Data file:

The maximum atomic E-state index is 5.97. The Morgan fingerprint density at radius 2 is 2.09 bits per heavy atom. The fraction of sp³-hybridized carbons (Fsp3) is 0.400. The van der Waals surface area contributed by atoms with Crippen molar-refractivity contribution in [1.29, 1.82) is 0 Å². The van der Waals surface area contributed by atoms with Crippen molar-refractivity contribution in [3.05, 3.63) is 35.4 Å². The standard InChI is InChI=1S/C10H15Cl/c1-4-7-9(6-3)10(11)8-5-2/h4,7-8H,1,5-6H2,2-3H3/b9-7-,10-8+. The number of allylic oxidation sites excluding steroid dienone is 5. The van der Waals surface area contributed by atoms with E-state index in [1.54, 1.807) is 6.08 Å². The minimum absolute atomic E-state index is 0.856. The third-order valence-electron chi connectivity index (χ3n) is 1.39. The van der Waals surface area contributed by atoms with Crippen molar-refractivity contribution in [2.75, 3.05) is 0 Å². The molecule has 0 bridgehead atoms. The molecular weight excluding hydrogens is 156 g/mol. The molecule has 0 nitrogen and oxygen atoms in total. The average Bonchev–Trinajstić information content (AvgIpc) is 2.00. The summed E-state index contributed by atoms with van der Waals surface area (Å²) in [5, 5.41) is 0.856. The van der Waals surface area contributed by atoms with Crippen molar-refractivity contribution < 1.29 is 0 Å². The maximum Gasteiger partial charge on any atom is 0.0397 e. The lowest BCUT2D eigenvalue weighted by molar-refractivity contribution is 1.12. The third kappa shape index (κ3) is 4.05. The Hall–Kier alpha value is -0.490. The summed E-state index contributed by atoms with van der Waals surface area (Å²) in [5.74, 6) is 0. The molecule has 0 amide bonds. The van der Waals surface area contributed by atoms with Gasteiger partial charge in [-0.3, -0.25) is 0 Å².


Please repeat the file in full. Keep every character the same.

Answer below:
The maximum atomic E-state index is 5.97. The Morgan fingerprint density at radius 2 is 2.09 bits per heavy atom. The fraction of sp³-hybridized carbons (Fsp3) is 0.400. The van der Waals surface area contributed by atoms with Crippen molar-refractivity contribution in [1.29, 1.82) is 0 Å². The van der Waals surface area contributed by atoms with Crippen molar-refractivity contribution in [3.05, 3.63) is 35.4 Å². The standard InChI is InChI=1S/C10H15Cl/c1-4-7-9(6-3)10(11)8-5-2/h4,7-8H,1,5-6H2,2-3H3/b9-7-,10-8+. The number of allylic oxidation sites excluding steroid dienone is 5. The van der Waals surface area contributed by atoms with E-state index in [1.54, 1.807) is 6.08 Å². The minimum absolute atomic E-state index is 0.856. The third-order valence-electron chi connectivity index (χ3n) is 1.39. The van der Waals surface area contributed by atoms with Crippen molar-refractivity contribution in [2.75, 3.05) is 0 Å². The molecule has 0 bridgehead atoms. The molecular weight excluding hydrogens is 156 g/mol. The molecule has 0 nitrogen and oxygen atoms in total. The average Bonchev–Trinajstić information content (AvgIpc) is 2.00. The summed E-state index contributed by atoms with van der Waals surface area (Å²) in [5, 5.41) is 0.856. The van der Waals surface area contributed by atoms with Crippen molar-refractivity contribution < 1.29 is 0 Å². The maximum Gasteiger partial charge on any atom is 0.0397 e. The lowest BCUT2D eigenvalue weighted by molar-refractivity contribution is 1.12. The third kappa shape index (κ3) is 4.05. The Hall–Kier alpha value is -0.490. The summed E-state index contributed by atoms with van der Waals surface area (Å²) in [5.74, 6) is 0. The molecule has 0 amide bonds. The van der Waals surface area contributed by atoms with Gasteiger partial charge in [-0.3, -0.25) is 0 Å².